Does incorrect spelling matter?

“… who moved differently then I knew”: this is a quotation from the website announcing the film Pina by Wim Wenders (UK release 22 April 2011). The error, then for than, is a typical Dutch mistake, according to Joy Burrough-Boenisch in her book Righting English that’s gone Dutch (see elsewhere in this blog). This is probably why I’m always alert to the possibility that the spelling of this word can go wrong in my own writing. Wim Wenders, despite his first name, however, is not Dutch but German.

Seeing what is almost a kind of blemish on a beautifully presented film always, I suppose, with teachers like myself, raises the dilemma of whether to correct it or not. People might not be best pleased by such comments. The last time I drew attention to a transcription error on the fantastic website Jane Austen’s Fiction Manuscripts – privately rather than in a publication – I’m not sure my comment was well received. I was struck by the fact that there was one regular spelling in the manuscripts of the word adieu, which Jane Austen always spells differently in her letters. (I’m currently writing a book on the language of her letters.) The spelling adeiu is in fact one of her linguistic fingerprints. The single exception turned out a transcription error, but it still goes uncorrected.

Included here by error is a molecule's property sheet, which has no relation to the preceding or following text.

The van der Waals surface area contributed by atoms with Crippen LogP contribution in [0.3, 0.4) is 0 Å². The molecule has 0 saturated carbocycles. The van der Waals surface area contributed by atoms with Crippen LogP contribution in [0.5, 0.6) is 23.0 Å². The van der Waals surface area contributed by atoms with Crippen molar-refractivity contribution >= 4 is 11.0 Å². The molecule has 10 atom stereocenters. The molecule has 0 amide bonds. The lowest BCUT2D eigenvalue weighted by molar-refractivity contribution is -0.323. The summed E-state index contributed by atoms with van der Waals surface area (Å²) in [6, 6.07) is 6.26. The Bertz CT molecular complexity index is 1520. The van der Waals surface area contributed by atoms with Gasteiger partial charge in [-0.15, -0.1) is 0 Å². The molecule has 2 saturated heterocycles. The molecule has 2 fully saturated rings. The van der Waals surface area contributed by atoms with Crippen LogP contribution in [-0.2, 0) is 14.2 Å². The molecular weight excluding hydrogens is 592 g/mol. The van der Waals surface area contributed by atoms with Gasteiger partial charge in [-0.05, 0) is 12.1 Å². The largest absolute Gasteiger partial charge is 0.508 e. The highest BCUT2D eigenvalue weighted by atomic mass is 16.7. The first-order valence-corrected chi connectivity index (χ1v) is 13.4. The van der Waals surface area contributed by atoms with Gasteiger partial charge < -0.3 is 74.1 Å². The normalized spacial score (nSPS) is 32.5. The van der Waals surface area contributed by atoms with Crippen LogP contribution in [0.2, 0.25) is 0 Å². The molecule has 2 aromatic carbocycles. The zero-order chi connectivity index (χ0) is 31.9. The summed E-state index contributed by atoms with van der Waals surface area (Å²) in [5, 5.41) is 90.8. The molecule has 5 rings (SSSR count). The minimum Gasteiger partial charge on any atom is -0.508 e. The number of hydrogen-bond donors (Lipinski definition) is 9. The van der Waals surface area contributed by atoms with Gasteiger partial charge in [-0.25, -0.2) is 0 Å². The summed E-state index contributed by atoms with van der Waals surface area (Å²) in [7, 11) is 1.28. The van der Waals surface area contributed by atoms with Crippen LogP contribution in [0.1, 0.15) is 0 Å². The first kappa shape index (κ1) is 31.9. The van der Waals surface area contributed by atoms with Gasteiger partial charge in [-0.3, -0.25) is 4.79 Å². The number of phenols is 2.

Perhaps Wim Wenders will read this blog.

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